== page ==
2S19 Msta

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2S19 Msta
AlabinoTraining0904-34.jpg
2S19M2 Msta-S of the Russian Army
Type Self-propelled artillery
Place of origin Soviet Union/Russia
Service history
In service 1989 – present
Used by see Operators
Wars Second Chechen War
War in Donbass
Production history
Designer Uraltransmash
Designed 1980
Manufacturer Uraltransmash
Produced 1988
Specifications
Weight 42 tonnes (92,593 lbs)
Length 7.15 m (23 ft 5 in)
Width 3.38 m (11 ft 1 in)
Height 2.99 m (9 ft 10 in)
Crew 5

Elevation -4° to +68°
Traverse 360°
Rate of fire 6-8 rounds per minute
Maximum firing range Base bleed: 45km (18 mi)
RAP: 62 km (38.525 mi)

Armor Classified
Main
armament
152.4 mm howitzer 2A65
Secondary
armament
12.7 mm NSVT anti-aircraft machine gun
Engine Diesel V-84A
840 hp (626.39 kW)
Power/weight 20 hp/tonne
Suspension Torsion bar
Operational
range
500 km (311 mi)
Speed 60 km/h (37 mph)
Msta-S - TankBiathlon2013-26.jpg

The 2S19 "Msta-S" (Russian: Мста, after the Msta River) is a 152.4 mm self-propelled howitzer designed by Russia/Soviet Union, which entered service in 1989 as the successor to the 2S3 Akatsiya. The vehicle is based on the T-80 tank hull, but is powered by the T-72's diesel engine.

Development[edit]

The Msta is a modern howitzer designed for deployment either as an unarmored towed gun, or to be fitted in armored self-propelled artillery mountings. Current production of the towed model is designated Msta-B, while the self-propelled model is the Msta-S (also known by the GRAU index 2S19).

Development of the 2S19 started in 1980 under the project name Ferma. The prototype was known as Ob'yekt 316. The 2S19's standard equipment consists of a semi-automatic laying system 1P22, an automatic loader, an NBC protection system, passive night vision device for the driver, a wading kit, a dozer blade, a smoke generator and 81mm smoke launchers, 1V116 intercom system and a 16 kW generator AP-18D. In 2008 the Russian armed forces ordered an improved model with an automated fire control system.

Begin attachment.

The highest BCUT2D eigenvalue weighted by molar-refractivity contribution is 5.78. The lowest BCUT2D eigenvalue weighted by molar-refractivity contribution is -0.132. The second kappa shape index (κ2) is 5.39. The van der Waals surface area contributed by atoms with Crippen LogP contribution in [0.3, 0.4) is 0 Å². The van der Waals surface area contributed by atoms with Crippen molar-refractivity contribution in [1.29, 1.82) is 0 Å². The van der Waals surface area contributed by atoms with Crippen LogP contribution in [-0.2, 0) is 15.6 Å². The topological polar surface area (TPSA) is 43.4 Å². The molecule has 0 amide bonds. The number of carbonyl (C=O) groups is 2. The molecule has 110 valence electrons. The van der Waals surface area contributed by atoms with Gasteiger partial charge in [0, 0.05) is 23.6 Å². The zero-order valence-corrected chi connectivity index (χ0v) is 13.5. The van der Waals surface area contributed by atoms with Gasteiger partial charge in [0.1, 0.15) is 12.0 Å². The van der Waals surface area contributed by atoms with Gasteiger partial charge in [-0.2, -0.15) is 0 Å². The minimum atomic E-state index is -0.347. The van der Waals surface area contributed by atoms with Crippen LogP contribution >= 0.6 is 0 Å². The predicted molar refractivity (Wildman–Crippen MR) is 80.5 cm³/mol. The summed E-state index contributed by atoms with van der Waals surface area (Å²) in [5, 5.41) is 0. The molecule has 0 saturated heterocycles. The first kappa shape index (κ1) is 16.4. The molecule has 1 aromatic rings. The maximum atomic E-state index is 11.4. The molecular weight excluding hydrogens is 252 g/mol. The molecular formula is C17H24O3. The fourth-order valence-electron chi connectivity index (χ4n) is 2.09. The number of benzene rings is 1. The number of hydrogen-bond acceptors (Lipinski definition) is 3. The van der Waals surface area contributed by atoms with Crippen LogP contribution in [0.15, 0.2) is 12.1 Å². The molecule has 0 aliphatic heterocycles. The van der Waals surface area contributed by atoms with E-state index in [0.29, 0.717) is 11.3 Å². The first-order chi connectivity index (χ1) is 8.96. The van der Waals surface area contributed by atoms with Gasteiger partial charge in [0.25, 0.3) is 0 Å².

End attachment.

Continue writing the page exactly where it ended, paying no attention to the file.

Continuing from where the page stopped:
The 2A64 ordnance of the 2S19 can fire the following types of ammunition, among others: HE (24.7 km), HEAT-FS, HE-BB (28.9 km), HERA (36 km), smoke, chemical, tactical nuclear, illumination and cargo (ICM).[original research?] The laser-guided round “Krasnopol” (of the 9K25 system) can also be launched, as well as the shorter "Krasnopol-M” which fits into the automatic loader.

Operational Use[edit]

Msta-S howitzers were used by Russian Army to deliver artillery strikes against Chechen separatists during the Second Chechen War.[1]

Msta-S howitzers have also been used in the War in Donbass by the Ukrainian Army as well as pro-Russian separatists who captured one machine during the conflict.[2]

Operators[edit]

Map of 2S19 operators in blue with former operators in red

Current operators[edit]

Former operators[edit]

Specifications[edit]

Msta-S specifications provided by manufacturer

  • Range:
    • 29 km (18 mi) base-bleed
    • 36 km (22 mi) rocket-assisted
  • Rate of fire: 6-8 rounds per minute
  • Weapon elevation: -4° to +68°
  • Weapon traverse: 360°
  • Deployment time: 22 minutes
  • Unit of fire: 50 rounds

Variants[edit]

  • 152 mm howitzer 2A65 - a towed version of the same gun.
  • 1K17 Szhatie - a "laser tank" armed with a battery of lasers meant to disable optoelectronic systems; uses Msta-S chassis and turret.
  • 2S19M1 (2000) - Improved version with automatic laying system and Glonass.